• Support and participate in strong nutrition education programs to teach children the benefits of drinking water and the risks of drinking SSBs
  • Active engagement by medical and oral health professional societies in endorsing and adopting policies like those above
  • Include instruction on good beverage habits in professional education
  • Provide clear, consistent and actionable advice to patients on healthy beverage behavior
  • Make beverage-consumption questions a regular part of every patient visit and examination
A coordinated message on the negative effects of SSB consumption, delivered to children and their families by both dental and medical providers, is more likely to be effective than a single voice. Similarly, joint efforts to support community-based changes in schools and other institutions that make it easier for families to limit SSB consumption will lead to a healthier population and a reduction in future health care expenditures.


  • Dooley D, Moultrie N, Sites E, Crawford P. Primary care interventions to reduce childhood obesity and sugar-sweetened beverage consumption: Food for thought for oral health professionals:  Abstract  Full Text
  • Abrams B, Coyle J, Cohen A, Headen I, Hubbard A, Ritchie L, Rehkopf D. Impact of Preventing Excessive Gestational Weight Gain on Maternal Obesity at Age 40 Years: An Analysis of a Nationally Representative Sample:  Abstract 
  • Frongillo EA, Fawcett SB, Ritchie LD, Arteaga S, Loria CM, Pate RR, John LV, Strauss WJ, Gregoriou M, Collie-Akers VL, Schultz JA, Landgraf AJ, Nagaraja J. Community policies and programs to prevent obesity and child adiposity:  Abstract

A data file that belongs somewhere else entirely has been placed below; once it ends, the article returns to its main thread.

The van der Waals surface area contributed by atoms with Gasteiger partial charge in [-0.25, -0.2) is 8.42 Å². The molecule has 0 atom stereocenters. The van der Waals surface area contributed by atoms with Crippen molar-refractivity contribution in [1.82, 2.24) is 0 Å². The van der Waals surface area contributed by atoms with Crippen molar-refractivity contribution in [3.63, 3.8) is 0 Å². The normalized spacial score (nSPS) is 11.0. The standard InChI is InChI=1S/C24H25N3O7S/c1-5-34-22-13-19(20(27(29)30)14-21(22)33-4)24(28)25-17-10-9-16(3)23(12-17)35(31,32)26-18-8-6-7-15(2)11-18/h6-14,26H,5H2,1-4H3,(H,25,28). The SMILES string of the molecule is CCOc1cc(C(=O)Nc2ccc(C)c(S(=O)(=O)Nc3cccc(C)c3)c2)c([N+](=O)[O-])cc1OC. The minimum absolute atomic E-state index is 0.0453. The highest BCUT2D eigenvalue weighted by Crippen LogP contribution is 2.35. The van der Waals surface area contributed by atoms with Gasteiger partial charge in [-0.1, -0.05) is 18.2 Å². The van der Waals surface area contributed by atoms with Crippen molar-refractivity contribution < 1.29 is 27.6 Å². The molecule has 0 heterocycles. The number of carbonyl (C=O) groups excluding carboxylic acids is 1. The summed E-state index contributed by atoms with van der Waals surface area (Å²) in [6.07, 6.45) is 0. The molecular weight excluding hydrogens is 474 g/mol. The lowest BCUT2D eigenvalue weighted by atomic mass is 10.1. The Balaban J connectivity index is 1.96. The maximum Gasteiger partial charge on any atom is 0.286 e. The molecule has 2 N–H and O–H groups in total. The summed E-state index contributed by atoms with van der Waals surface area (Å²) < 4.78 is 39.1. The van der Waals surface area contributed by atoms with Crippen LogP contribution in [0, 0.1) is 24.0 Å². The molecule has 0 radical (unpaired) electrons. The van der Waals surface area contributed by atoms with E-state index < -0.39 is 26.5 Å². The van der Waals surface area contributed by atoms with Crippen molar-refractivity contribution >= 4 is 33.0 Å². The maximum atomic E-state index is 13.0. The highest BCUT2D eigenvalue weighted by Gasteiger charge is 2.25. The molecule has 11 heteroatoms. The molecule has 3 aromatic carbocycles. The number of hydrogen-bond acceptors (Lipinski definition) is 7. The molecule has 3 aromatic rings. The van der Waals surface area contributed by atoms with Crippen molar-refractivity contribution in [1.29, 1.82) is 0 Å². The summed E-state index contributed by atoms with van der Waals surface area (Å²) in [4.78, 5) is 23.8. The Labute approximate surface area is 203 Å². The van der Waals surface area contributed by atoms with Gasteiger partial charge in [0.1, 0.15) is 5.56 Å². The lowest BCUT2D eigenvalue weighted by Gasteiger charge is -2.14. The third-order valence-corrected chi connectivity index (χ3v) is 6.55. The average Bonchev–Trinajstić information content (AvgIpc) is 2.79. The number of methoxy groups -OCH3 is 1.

• Madsen K, Linchey J, Ritchie L, Thompson H. The Fit Study: Design and rationale for a cluster randomized trial of school-based BMI screening and reporting:  Abstract
  • Grodsky D, Violante A, Barrows A, Gosliner W. Using Behavioral Science to Improve the WIC Experience: Lessons for the field from San Jose, California:  Full Text


The Department of Health and Human Service's Healthy People team is requesting comments on the proposed Healthy People 2030 vision, mission, foundational principles, plan of action, and goals. Individuals and organizations are invited to submit comments on the proposed Healthy People 2030 framework by September 29, 2017.


September 13, 2017
Is Sugar Making Us Sick?
David Brower Center
Berkeley, CA

October 25, 2017
Hungry for Change: Food Insecurity, Stress, and Obesity
Grand Ballroom, Ackerman Union
Los Angeles, CA


Fiat Lux / Washington Post 
Energy drinks are killing young people. It's time to stop that.

Big Hunger Blog
Dignity and Wasted Food

National Collaborative on Childhood Obesity Research
Healthy Communities Study findings on relationship between community policies and programs and childhood obesity


Watch UC ANR VP Glenda Humiston speak about challenges and opportunities for technology in agriculture and the food system at the Forbes AgTech Summit.

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The Nutrition Policy Institute (NPI) conducts research on the impact of nutrition and physical activity on public health. NPI translates research findings into recommendations to provide a basis for effective decision-making, particularly related to the federal nutrition assistance programs.